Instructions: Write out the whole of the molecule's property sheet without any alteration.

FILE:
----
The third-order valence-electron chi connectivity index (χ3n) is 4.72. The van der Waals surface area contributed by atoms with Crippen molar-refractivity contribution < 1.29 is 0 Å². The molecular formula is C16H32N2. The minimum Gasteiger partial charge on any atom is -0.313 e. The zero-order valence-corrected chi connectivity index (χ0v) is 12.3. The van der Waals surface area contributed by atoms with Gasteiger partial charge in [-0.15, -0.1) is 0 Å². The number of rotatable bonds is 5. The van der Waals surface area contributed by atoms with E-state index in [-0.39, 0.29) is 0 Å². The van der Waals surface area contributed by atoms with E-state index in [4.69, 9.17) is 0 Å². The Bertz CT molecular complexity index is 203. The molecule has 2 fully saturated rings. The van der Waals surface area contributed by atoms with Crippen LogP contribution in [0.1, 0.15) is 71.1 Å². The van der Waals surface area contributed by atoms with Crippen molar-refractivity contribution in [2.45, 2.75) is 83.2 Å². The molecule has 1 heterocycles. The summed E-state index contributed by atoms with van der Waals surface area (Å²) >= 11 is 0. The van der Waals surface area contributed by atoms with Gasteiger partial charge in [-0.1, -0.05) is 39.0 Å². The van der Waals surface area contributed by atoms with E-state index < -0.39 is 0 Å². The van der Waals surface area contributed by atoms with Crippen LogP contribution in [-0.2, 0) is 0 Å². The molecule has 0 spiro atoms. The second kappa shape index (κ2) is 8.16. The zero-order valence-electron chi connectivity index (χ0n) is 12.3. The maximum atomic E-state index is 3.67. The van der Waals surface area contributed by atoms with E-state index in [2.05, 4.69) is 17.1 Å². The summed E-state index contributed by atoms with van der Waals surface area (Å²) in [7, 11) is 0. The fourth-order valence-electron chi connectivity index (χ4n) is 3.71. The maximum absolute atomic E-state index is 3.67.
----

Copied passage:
The third-order valence-electron chi connectivity index (χ3n) is 4.72. The van der Waals surface area contributed by atoms with Crippen molar-refractivity contribution < 1.29 is 0 Å². The molecular formula is C16H32N2. The minimum Gasteiger partial charge on any atom is -0.313 e. The zero-order valence-corrected chi connectivity index (χ0v) is 12.3. The van der Waals surface area contributed by atoms with Gasteiger partial charge in [-0.15, -0.1) is 0 Å². The number of rotatable bonds is 5. The van der Waals surface area contributed by atoms with E-state index in [-0.39, 0.29) is 0 Å². The van der Waals surface area contributed by atoms with E-state index in [4.69, 9.17) is 0 Å². The Bertz CT molecular complexity index is 203. The molecule has 2 fully saturated rings. The van der Waals surface area contributed by atoms with Crippen LogP contribution in [0.1, 0.15) is 71.1 Å². The van der Waals surface area contributed by atoms with Crippen molar-refractivity contribution in [2.45, 2.75) is 83.2 Å². The molecule has 1 heterocycles. The summed E-state index contributed by atoms with van der Waals surface area (Å²) >= 11 is 0. The van der Waals surface area contributed by atoms with Gasteiger partial charge in [-0.1, -0.05) is 39.0 Å². The van der Waals surface area contributed by atoms with E-state index < -0.39 is 0 Å². The van der Waals surface area contributed by atoms with Crippen LogP contribution in [-0.2, 0) is 0 Å². The molecule has 0 spiro atoms. The second kappa shape index (κ2) is 8.16. The zero-order valence-electron chi connectivity index (χ0n) is 12.3. The maximum atomic E-state index is 3.67. The van der Waals surface area contributed by atoms with E-state index in [2.05, 4.69) is 17.1 Å². The summed E-state index contributed by atoms with van der Waals surface area (Å²) in [7, 11) is 0. The fourth-order valence-electron chi connectivity index (χ4n) is 3.71. The maximum absolute atomic E-state index is 3.67.